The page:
The planned reforms would change the Indonesian tax regime into a territorial tax system, so foreign residents and overseas Indonesians would no longer be taxed on income earned outside the country's borders.

        Foreigners who work in Indonesia for more than 183 days will be taxed on only the income they earn in Indonesia, while Indonesians who work abroad will be exempt from paying income tax in Indonesia.

        "We will revise [the regulation] that expatriates need to pay tax on their incomes [earned both] in Indonesia and abroad," Sri Mulyani told ... ]

        Comment


        • #5
          Any updates on these proposed changes too the tax laws regarding foreign expat's income (from abroad)?



          Sri Mulyani said that the sweeping reforms, intended to boost investment and stoke growth in the the sluggish economy, would be part of the omnibus law that the government was currently finalizing.

          Relaxation of 'expatriate' income tax

          The planned reforms would change the Indonesian tax regime into a territorial tax system, so foreign residents and overseas Indonesians would no longer be taxed on income earned outside the country's borders.

          Foreigners who work in Indonesia for more than 183 days will be taxed on only the income they earn in Indonesia, while Indonesians who work abroad will be exempt from paying income tax in Indonesia.

          "We will revise [the regulation] that expatriates need to pay tax on their incomes [earned both] in Indonesia and abroad," Sri Mulyani told a business forum on Wednesday in Jakarta.

          Under the prevailing 2008 Income Tax Law, every individual (including foreign nationals) who has resided in Indonesia for more than 183 days within a 12-month period, or has resided in Indonesia for a full tax year and intends to remain in Indonesia, is considered a domestic taxpayer. Otherwise, the individual is considered a foreign taxpayer and is not obliged to pay income tax in Indonesia.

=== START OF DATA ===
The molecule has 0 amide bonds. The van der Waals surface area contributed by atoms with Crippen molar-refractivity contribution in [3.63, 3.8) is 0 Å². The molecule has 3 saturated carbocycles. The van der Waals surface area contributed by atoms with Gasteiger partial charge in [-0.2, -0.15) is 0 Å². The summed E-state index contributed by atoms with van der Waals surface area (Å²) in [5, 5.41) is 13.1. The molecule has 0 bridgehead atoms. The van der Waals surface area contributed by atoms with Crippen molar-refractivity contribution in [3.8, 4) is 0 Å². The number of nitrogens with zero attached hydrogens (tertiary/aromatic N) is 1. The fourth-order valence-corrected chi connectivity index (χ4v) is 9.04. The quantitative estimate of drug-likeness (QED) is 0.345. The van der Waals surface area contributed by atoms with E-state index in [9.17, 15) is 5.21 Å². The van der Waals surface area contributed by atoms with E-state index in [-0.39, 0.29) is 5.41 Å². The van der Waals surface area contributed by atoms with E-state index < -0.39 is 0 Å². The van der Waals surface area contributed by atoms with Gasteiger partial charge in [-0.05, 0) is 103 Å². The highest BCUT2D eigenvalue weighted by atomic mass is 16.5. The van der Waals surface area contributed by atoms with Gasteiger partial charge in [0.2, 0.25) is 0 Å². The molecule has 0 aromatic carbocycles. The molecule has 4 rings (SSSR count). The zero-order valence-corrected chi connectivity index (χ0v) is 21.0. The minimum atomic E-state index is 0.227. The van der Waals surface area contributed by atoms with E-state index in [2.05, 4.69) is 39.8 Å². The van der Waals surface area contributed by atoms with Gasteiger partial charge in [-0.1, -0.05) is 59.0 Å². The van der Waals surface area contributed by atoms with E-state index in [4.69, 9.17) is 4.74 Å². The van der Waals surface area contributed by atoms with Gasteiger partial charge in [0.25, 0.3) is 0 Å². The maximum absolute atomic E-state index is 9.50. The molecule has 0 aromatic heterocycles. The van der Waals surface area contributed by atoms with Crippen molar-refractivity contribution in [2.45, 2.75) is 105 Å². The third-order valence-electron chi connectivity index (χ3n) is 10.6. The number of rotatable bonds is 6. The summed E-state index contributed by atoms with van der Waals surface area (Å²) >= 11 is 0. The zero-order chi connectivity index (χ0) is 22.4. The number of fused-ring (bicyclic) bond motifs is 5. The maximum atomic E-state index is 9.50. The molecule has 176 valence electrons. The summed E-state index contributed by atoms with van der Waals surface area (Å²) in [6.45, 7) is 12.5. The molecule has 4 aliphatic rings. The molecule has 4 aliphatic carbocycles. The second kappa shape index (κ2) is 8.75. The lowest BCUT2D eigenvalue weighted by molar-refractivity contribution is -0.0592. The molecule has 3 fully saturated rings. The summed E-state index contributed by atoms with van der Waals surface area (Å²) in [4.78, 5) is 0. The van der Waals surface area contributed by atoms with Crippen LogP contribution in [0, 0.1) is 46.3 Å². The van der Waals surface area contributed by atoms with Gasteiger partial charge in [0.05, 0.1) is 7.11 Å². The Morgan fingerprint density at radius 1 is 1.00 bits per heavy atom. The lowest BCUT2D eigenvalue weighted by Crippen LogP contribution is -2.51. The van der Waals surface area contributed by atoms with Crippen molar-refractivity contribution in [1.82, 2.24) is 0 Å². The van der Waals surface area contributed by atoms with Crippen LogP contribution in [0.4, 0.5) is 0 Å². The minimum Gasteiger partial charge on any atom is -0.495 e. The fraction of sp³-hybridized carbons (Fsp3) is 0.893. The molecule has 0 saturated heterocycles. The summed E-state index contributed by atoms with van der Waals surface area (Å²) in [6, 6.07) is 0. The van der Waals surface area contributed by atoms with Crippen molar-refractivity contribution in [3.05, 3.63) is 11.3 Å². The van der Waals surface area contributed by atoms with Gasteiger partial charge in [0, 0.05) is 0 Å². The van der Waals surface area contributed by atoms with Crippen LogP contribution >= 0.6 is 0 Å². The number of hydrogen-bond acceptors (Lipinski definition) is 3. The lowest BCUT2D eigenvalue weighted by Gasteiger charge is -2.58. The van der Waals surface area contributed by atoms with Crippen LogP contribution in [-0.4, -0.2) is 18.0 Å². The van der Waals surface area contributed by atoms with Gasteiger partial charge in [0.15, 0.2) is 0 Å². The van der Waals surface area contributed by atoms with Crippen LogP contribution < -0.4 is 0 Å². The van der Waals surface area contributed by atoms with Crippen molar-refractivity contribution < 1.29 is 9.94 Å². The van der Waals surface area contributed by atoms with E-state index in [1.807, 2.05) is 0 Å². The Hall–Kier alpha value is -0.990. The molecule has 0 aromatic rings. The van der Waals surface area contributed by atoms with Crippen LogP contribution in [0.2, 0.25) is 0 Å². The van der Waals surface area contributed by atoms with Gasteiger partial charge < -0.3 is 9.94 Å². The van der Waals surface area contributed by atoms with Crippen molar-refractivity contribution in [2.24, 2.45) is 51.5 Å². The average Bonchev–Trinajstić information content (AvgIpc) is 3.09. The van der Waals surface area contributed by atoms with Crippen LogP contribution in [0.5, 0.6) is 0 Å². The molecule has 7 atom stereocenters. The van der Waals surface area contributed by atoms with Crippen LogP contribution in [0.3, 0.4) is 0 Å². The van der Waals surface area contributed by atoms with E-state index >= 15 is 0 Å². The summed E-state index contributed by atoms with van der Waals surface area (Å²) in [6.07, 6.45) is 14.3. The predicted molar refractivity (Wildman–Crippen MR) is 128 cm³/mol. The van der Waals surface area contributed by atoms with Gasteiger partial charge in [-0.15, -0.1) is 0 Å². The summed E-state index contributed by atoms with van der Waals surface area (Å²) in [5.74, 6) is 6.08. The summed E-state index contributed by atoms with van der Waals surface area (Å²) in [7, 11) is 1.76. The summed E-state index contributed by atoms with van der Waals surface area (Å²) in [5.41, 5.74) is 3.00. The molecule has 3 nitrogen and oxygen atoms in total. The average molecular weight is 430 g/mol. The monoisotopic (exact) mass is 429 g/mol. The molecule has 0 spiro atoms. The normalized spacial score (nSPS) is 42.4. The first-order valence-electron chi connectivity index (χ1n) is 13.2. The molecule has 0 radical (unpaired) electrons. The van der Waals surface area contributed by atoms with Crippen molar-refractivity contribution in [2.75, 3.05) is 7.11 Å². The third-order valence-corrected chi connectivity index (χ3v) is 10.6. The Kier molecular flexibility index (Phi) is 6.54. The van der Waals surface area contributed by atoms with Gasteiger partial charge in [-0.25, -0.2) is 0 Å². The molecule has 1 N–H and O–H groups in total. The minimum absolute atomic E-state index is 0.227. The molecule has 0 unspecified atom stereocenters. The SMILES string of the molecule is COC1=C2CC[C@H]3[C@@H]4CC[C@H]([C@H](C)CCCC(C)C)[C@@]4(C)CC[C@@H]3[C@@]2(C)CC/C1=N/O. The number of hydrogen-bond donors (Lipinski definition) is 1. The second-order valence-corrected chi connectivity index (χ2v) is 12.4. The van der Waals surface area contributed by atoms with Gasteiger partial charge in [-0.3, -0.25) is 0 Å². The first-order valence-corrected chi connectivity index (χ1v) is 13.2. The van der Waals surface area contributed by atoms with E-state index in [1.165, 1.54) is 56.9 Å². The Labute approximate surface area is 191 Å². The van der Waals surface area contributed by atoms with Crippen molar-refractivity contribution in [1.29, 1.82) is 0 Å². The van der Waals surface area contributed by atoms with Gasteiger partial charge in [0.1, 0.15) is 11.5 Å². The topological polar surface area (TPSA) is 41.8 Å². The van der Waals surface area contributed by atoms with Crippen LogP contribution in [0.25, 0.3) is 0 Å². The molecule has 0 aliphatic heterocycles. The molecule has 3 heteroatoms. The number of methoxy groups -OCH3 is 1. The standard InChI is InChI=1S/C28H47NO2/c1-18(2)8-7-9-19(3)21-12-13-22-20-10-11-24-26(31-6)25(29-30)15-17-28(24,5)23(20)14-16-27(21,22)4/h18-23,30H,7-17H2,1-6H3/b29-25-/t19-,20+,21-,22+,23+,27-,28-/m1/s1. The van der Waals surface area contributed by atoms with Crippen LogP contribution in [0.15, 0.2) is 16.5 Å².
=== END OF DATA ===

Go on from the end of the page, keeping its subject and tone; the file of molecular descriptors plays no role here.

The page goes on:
Link: https://www.thejakartapost.com/news/...penalties.html

          Comment


          • #6
            Originally posted by Lanang Tuwek View Post
            (a) Any updates on these proposed changes too the tax laws regarding foreign expat's income (from abroad)? ...

            (b) Under the prevailing 2008 Income Tax Law, every individual (including foreign nationals) who has resided in Indonesia for more than 183 days within a 12-month period, or has resided in Indonesia for a full tax year and intends to remain in Indonesia, is considered a domestic taxpayer. Otherwise, the individual is considered a foreign taxpayer ...

            (a) I am not aware of any update . Those news were from less than 2 months ago , so I am not expecting anything so soon .

            (b) It is not exactly like that (see below) .

            CONSOLIDATION OF LAW OF THE REPUBLIC OF INDONESIA NUMBER 7 OF 1983
            CONCERNING INCOME TAX AS LASTLY AMENDED BY LAW NUMBER 36 OF 2008
            Article 2
            .............
            (3) The term "Resident Taxpayer" means:
            a. individual who resides in Indonesia, an individual who has been present in Indonesia for more than 183 days within any 12 months period, or an individual who has been in Indonesia within a particular taxable year and intends to reside in Indonesia;
            b. entity established or domiciled in Indonesia, ...

            4) The term "Non-Resident Taxpayer" means:
            a. An individual who does not reside in Indonesia, has been present in Indonesia for not more than 183 (one hundred and eighty-three) days within any 12 (twelve) months period, or an entity which ....
            Last edited by marcus; 21-01-20, 21:47.

            Comment


            • #7
              Originally posted by marcus View Post


              (a) I am not aware of any update . Those news were from less than 2 months ago , so I am not expecting anything so soon .

              (b) It is not exactly like that (see below) .

              CONSOLIDATION OF LAW OF THE REPUBLIC OF INDONESIA NUMBER 7 OF 1983
              CONCERNING INCOME TAX AS LASTLY AMENDED BY LAW NUMBER 36 OF 2008
              Article 2
              .............
              (3) The term "Resident Taxpayer" means: